Although it seems like most of the U.S. just had, has, or will shortly have snow on the ground, this time of year is ideal for pruning fruit trees and vines. I am no pruning expert, but the house where I live in Lyon happens to have a nice established small orchard, so I’m brushing up on my pruning knowledge and skills.
While in Italy, I had the opportunity to help a farmer prune some of his orchard trees, including some citrus plants I’d never seen before. With limited shared language, he instructed me on pruning by pointing quickly at each shoot on the tree, declaring whether it stayed or not. Very straightforward. By observing his selection process, I began to feel more confident about something that has always made me a bit nervous.
Although everything you prune has slightly different preferences and tendencies, the basic concepts are usually transferable between species. The goal (with orchard plants) is to cultivate plants that produce ample, accessible fruit. Although there is often some aesthetic consideration, as with ornamentals, the primary aims of pruning edible fruit trees are more utilitarian.
Branches that rub one another or interfere with the tree (usually) should go. Most people also want to keep their fruit-bearing trees and vines relatively close to the ground. In the photo of apple trees above, you can see how the new shoots–the thin ones sticking directly upwards–have been discouraged for years; the old growth of the trees is much shorter. Only since the trees have been more or less abandoned have all the crazy young shoots been allowed to grow.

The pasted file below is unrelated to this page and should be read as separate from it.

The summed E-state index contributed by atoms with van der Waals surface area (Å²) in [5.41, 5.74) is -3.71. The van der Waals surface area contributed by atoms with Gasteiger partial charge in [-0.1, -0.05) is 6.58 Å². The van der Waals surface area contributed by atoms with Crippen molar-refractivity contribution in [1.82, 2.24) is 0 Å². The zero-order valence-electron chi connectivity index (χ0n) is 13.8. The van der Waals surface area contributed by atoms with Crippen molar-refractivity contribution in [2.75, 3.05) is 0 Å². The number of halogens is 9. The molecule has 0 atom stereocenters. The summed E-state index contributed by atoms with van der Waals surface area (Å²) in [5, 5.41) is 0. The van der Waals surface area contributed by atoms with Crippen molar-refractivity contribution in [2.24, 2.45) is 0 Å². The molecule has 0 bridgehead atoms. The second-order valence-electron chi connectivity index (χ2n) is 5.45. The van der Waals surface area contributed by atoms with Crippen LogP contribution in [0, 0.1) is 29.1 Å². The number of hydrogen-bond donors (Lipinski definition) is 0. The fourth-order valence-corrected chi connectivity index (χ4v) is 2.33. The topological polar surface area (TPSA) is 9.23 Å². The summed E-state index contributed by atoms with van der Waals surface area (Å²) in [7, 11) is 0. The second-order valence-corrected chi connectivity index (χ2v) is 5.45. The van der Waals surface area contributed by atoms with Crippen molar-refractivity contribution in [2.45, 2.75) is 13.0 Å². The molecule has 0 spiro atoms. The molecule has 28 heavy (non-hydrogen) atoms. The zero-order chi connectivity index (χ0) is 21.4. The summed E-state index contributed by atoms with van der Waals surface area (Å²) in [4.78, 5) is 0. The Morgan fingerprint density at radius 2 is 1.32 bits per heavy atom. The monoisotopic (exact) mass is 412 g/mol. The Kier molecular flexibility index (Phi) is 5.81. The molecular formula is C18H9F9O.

These kiwi plants are–as far as I can tell–pretty healthy, but also pretty crazy. They’ve become so ensnarled that pruning is going to be difficult. Although you can usually prune quite a bit from a well-established tree if you do it judiciously, my worry with pruning is always that I will take away so much that the plant will basically shut down. This can happen.
And there are other considerations from what I’ve mentioned above. When you cut a tree, it will be encouraged to send out new shoots there. As I’ve posted about before, pollarding is a common practice in Europe that is sometimes used to develop specific kinds of wood, such as thin flexible shoots for use in weaving. Other forms of pruning are not so severe, but the effect on the plants is similar.
Below, I’ve sketched the four most commonly useful pruning tools I know of. What you need really depends on what kind of plant you have, but no matter what, make sure your blades are sharp! It’s frustrating and damaging to the tree to tear off limbs rather than making a clean cut, and you’re more likely to have a flukey injury if you’re struggling with your tools. Please note that hedge trimmers (A) are best for bushy hedge material and should only be used for very tiny branches in a pinch (when no shears are available).
Pruning, frankly, scares me a little. It’s counter-intuitive. Cut this living thing to make it grow better–right, like that’s going to work. But it does, and it’s necessary to maintaining useful orchard trees. Although it is possible to prune a tree poorly, leaving too much wild growth on trees can also cause them to become unbalanced and more likely to catch wind and snow and break branches in heavy weather conditions. In the spirit of Martin Luther, PRUNE BOLDLY!
But to help shore up your confidence on the subject (and provide more information than I can give with authority), here are a few resources:
- Prune a Fruit Tree
- Fruit Trees: Pruning Overgrown Deciduous Trees
- Care of Mature Backyard Apple Trees
- Pruning Young Trees [a little intense, but useful]
- Pruning: Maintenance is an Art [other trees besides fruit trees]
And a great pruning book: The Pruning Book (Lee Reich)